Django Unchained


Having left his mark on big screen history with Reservoir Dogs and Pulp Fiction in the early nineties Quentin Tarantino kept on going with the Kill Bill films (did you know a third part has been announced?) and Sin City as well as several others. His style of production and direction is quite distinctive when you compare with his peers of this era and so I couldn’t miss his latest offering.


Several of the films I have seen lately have had plots which have particularly large leaps of faith, or were quite simply poor, but Quentin kept it simple and just used some nice twists and turns to keep the viewer interested. In fact I found myself wondering how the story was going to keep going at one point, only to be amused and intrigued by the turn it took as Django and Dr Schultz arrived in that winter season.

There is just enough humour to get some wry wit in there on occasion, but it doesn’t detract from the gritty feel and underlying commentary on human nature battling away in the subtext of the film. In fact the characterisation really supports and interweaves with the storyline and brings out some interesting motivations, reactions and consequences.


Jamie Foxx and Christoph Waltz make for a curious pair, and despite his slightly hit and miss past (in my mind) Jamie was a great fit for the lead in this title. They play off each other nicely and I felt that the progression of their characters was portrayed by them both well.

What can I possibly say about Samuel L. Jackson? Epic. This ranks high up there in my favourites of him, simultaneously displaying depth and providing great character.

Many years ago I didn’t really like Leonardo DiCaprio, he seemed rather too straight up and down with not enough depth. However since Inception and now Django Unchained I have to say that he has started to come into his own in my opinion.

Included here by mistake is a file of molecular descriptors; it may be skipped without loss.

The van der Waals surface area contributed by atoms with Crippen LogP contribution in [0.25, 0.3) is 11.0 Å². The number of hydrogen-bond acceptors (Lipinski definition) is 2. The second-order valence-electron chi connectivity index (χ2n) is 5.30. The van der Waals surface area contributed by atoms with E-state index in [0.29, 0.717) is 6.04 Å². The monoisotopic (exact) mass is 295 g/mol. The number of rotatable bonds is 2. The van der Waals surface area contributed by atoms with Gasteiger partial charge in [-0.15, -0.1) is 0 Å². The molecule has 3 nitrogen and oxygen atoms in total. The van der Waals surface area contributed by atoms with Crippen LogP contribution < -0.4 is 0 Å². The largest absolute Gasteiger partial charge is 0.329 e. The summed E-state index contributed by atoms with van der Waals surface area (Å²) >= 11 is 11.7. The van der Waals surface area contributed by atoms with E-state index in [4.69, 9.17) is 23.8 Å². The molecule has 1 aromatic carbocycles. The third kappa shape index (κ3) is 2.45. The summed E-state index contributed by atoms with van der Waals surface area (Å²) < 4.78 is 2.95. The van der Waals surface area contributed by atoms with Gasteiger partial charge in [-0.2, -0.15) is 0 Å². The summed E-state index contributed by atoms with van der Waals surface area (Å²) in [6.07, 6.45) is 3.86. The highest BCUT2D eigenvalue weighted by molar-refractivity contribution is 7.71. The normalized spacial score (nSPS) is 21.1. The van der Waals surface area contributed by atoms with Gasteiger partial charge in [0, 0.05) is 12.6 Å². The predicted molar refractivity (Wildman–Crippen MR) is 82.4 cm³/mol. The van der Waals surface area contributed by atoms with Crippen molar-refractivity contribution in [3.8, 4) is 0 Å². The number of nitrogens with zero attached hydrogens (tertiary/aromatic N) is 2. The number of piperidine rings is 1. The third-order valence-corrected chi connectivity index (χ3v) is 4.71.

The supporting cast is great as well with a very wide variety of actors and actresses involved no one seemed out of place or not up to standard. Which isn’t a surprise really.

Visuals & Effects

This is perhaps the one thing I could possibly pick at and downgrade in some way because it is that classic Tarantino style which has always been distinctive, but when it comes to the gun shots it is a little too comical for me. Blood splatters up the entire wall, people being shot and flying backwards … I know it is for effect but everything else was much more gritty and harsh that the juxtaposition of humorous and over the top wounds was perhaps too much.

It is though Quentin’s style and for Django Unchained he has a lot of stuff off camera or toned down compared to the likes of Reservoir Dogs for instance. As long as you know that he goes in for the over the top visuals you’ll expect this from him and I suspect fans of his prior works will say this was ‘tame’ in comparison.


The acting and plot of this film were great, the backing track and sound stage really brought it together for me. There was enough crisp clarity where needed yet still some nice homage to old school films, plus musical score which wasn’t massive but I thought fitted neatly into the experience as a whole.


Obviously not a family film with its 18 rating and it may not appeal to those who like to keep “gore” out of their viewing but that really only comes into it, in an almost spaghetti western style, towards the end for the most part and is slightly comical in some ways.

I heartily recommend anyone who is a fan of Tarantino films, tough westerns or a good bit of gritty story to go and see this at the cinema. It was well worth it and certainly a contrast to my last visit to see the fifth Die Hard, I will be buying it on Bluray when it eventually is released (probably in a months time!)